FDA’s Recent Approval of Trodelvy Delivers Promising Treatment Option for Metastatic Bladder Cancer

A recently approved antibody-drug conjugate provides another much-needed treatment choice for patients with locally advanced and metastatic urothelial cancer.

The Food and Drug Administration (FDA) granted accelerated approval to Trodelvy (sacituzumab govitecan-hziy) in April for the treatment of locally advanced and metastatic urothelial cancer, giving patients another option if they did not respond to platinum-based chemotherapy or immunotherapy.

In particular, antibody-drug conjugates, which are a form of immunotherapy, utilize monoclonal antibodies linked to a drug that bind to specific proteins to kill cancer cells without harming other cells. Before the FDA approval, this patient population had few options if the cancer did not respond to chemotherapy or PD-1 or PD-L1 antibodies, another form of immunotherapy.

“We had an antibody-drug conjugate called enfortumab vedotin (Padcev), which was approved in 2019, (but) there are now patients who cannot receive that due to preexisting severe neuropathy,” said Dr. Shilpa Gupta, director of genitourinary medical oncology at Cleveland Clinic, in an interview with CURE®. “(For) those who progressed on (Padcev), there are very limited options still. … (Trodelvy) is certainly an option that is promising for these patients who historically did not have any.”

Trodelvy was previously approved by the FDA for another indication: triple-negative breast cancer.

“A lot of doctors have been using (Trodelvy) in the community, but there’s not a whole lot of awareness about it for urothelial cancer,” Gupta said.

This recent FDA approval for locally advanced and metastatic urothelial cancer is based on findings from the TROPHY clinical trial, which assessed the effect of Trodelvy in 112 patients with locally advanced or metastatic urothelial cancer who had received prior treatment with platinum chemotherapy and either anti-PD-1 or PD-L1 based immunotherapy. Treatment with Trodelvy contributed to an overall response rate of 27.7% and a median duration of response of 7.2 months.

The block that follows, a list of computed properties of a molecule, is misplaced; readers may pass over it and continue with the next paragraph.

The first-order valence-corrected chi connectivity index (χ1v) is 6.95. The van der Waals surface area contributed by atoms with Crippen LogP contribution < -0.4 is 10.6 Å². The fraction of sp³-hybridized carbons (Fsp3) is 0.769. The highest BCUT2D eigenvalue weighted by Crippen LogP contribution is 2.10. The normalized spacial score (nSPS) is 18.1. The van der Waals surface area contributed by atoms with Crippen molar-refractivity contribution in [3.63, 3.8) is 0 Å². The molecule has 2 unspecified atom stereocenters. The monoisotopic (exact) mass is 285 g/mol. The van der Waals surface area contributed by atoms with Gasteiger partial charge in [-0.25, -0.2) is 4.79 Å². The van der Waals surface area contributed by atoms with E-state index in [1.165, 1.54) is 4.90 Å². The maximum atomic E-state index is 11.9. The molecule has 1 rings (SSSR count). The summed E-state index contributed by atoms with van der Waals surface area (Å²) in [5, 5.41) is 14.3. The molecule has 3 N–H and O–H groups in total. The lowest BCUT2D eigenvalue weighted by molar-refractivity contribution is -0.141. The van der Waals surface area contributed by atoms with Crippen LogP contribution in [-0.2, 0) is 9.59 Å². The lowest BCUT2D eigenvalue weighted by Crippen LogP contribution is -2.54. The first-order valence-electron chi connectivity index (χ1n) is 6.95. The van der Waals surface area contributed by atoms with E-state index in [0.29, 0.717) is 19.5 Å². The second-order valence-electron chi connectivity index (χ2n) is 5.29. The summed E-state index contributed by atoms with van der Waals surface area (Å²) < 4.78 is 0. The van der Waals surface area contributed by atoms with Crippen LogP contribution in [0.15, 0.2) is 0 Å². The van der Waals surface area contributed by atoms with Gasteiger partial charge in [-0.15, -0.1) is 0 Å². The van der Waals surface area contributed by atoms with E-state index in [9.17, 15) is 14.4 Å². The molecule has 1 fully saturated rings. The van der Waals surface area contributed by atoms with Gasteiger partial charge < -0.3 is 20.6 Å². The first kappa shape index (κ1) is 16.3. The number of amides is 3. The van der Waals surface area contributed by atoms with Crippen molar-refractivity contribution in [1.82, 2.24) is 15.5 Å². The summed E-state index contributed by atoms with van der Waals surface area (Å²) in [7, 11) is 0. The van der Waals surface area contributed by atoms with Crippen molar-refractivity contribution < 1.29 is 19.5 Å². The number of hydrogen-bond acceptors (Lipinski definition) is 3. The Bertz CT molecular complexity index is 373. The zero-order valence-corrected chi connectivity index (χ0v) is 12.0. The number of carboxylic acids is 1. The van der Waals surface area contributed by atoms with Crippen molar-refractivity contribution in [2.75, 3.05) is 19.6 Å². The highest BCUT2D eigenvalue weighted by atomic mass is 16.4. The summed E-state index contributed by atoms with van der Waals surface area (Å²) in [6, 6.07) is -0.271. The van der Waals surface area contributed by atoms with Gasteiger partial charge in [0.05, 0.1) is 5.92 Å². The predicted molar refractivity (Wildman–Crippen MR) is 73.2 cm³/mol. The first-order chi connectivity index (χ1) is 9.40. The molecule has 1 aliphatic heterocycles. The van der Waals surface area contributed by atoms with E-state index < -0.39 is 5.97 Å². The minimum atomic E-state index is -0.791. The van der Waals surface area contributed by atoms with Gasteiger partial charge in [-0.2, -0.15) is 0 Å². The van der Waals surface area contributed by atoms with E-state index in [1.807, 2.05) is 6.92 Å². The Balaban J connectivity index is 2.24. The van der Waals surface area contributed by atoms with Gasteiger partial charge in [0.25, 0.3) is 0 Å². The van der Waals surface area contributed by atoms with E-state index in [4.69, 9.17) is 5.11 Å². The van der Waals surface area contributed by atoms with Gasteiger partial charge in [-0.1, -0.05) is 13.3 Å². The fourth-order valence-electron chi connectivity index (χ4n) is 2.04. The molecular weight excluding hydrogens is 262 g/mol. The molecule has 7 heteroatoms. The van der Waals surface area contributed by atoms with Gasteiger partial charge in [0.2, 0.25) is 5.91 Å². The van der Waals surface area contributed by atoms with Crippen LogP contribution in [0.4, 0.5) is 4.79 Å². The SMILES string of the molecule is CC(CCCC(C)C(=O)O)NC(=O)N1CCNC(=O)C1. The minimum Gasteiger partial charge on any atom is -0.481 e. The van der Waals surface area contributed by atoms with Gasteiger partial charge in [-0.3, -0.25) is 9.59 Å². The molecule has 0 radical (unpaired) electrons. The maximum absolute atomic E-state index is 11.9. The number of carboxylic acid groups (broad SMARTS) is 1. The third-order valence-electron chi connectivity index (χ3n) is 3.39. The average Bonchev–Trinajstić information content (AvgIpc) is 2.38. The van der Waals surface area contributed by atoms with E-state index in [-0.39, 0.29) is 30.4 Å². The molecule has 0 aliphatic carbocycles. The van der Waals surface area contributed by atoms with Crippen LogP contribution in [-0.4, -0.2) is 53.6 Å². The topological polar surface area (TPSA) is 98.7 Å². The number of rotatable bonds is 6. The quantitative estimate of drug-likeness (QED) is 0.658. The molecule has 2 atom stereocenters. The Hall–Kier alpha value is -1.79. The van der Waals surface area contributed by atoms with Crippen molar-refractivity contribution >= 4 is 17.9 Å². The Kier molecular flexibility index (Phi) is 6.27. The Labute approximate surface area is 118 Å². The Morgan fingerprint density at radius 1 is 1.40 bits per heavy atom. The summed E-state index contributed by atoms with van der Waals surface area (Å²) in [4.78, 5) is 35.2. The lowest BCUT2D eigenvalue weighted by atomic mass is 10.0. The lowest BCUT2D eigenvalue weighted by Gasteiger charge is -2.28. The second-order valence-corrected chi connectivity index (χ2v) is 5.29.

“If you look at it in the perspective of immunotherapy, which has been (a) really very powerful class of drugs since 2016, those response rates have also only been in the 20% or so range,” Gupta said. “Still, (immunotherapy) is so widely used, but unfortunately, the majority of patients don’t respond to that. … Chemotherapies can achieve (an overall response rate of) 10% to 20% max, and immunotherapy has not done any better in that regard. For these (previously) treated patients, this is in line with what we would see with other therapies.”

Some side effects associated with Trodelvy include neutropenia and diarrhea, both of which can be either prevented or managed, Gupta said, adding that an ongoing phase 3 study is assessing whether the survival improvement from Trodelvy can continue over a longer period of time versus salvage chemotherapy, an approach used if cancer has not responded to other treatments.

More research is also needed to determine the best treatment sequence for patients with locally advanced or metastatic urothelial cancer.

“At some point, we have to be able to use these different therapies available in a patient’s journey,” Gupta said. “Nobody really knows if it is better to give Trodelvy before (Padcev) or vice versa. We also have (an) FGFR3 inhibitor approved (called Balversa [erdafitinib]).

“The sequence question has not really been defined to date. At some point, a patient should be able to receive these different therapies that are approved. And that is what (the Trodelvy approval) represents: an (additional option) for these patients.”

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